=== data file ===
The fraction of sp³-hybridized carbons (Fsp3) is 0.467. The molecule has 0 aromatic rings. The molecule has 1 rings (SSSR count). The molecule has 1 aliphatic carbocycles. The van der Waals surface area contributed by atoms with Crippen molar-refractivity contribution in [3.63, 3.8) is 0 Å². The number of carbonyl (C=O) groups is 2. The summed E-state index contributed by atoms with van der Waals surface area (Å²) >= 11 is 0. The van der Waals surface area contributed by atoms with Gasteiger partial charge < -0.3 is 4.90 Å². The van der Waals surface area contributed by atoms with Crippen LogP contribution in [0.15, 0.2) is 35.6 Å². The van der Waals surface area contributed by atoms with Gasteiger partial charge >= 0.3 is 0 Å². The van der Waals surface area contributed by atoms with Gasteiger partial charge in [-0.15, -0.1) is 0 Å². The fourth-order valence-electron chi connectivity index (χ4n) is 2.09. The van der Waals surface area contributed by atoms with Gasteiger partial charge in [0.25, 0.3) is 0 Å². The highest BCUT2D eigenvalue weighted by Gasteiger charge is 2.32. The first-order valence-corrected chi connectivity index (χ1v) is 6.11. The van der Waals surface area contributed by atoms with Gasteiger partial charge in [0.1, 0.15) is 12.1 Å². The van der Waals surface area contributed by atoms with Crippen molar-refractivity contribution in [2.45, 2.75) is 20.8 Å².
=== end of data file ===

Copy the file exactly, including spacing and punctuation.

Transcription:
The fraction of sp³-hybridized carbons (Fsp3) is 0.467. The molecule has 0 aromatic rings. The molecule has 1 rings (SSSR count). The molecule has 1 aliphatic carbocycles. The van der Waals surface area contributed by atoms with Crippen molar-refractivity contribution in [3.63, 3.8) is 0 Å². The number of carbonyl (C=O) groups is 2. The summed E-state index contributed by atoms with van der Waals surface area (Å²) >= 11 is 0. The van der Waals surface area contributed by atoms with Gasteiger partial charge < -0.3 is 4.90 Å². The van der Waals surface area contributed by atoms with Crippen LogP contribution in [0.15, 0.2) is 35.6 Å². The van der Waals surface area contributed by atoms with Gasteiger partial charge >= 0.3 is 0 Å². The van der Waals surface area contributed by atoms with Gasteiger partial charge in [-0.15, -0.1) is 0 Å². The fourth-order valence-electron chi connectivity index (χ4n) is 2.09. The van der Waals surface area contributed by atoms with Gasteiger partial charge in [0.25, 0.3) is 0 Å². The highest BCUT2D eigenvalue weighted by Gasteiger charge is 2.32. The first-order valence-corrected chi connectivity index (χ1v) is 6.11. The van der Waals surface area contributed by atoms with Gasteiger partial charge in [0.1, 0.15) is 12.1 Å². The van der Waals surface area contributed by atoms with Crippen molar-refractivity contribution in [2.45, 2.75) is 20.8 Å².